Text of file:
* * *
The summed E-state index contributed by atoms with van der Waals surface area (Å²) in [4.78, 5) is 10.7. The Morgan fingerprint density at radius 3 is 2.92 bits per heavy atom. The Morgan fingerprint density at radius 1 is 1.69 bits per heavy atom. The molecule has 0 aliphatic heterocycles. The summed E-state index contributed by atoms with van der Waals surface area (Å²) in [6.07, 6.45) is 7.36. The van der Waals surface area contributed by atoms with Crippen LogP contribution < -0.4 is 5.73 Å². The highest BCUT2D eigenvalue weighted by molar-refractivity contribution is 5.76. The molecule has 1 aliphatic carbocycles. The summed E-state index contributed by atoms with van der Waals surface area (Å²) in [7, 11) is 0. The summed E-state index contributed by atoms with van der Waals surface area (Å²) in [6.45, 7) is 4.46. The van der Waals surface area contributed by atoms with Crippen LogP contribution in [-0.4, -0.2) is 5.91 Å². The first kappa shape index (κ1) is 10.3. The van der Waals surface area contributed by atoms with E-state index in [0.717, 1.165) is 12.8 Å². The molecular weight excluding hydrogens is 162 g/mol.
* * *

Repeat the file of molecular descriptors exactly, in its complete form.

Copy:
The summed E-state index contributed by atoms with van der Waals surface area (Å²) in [4.78, 5) is 10.7. The Morgan fingerprint density at radius 3 is 2.92 bits per heavy atom. The Morgan fingerprint density at radius 1 is 1.69 bits per heavy atom. The molecule has 0 aliphatic heterocycles. The summed E-state index contributed by atoms with van der Waals surface area (Å²) in [6.07, 6.45) is 7.36. The van der Waals surface area contributed by atoms with Crippen LogP contribution < -0.4 is 5.73 Å². The highest BCUT2D eigenvalue weighted by molar-refractivity contribution is 5.76. The molecule has 1 aliphatic carbocycles. The summed E-state index contributed by atoms with van der Waals surface area (Å²) in [7, 11) is 0. The summed E-state index contributed by atoms with van der Waals surface area (Å²) in [6.45, 7) is 4.46. The van der Waals surface area contributed by atoms with Crippen LogP contribution in [-0.4, -0.2) is 5.91 Å². The first kappa shape index (κ1) is 10.3. The van der Waals surface area contributed by atoms with E-state index in [0.717, 1.165) is 12.8 Å². The molecular weight excluding hydrogens is 162 g/mol.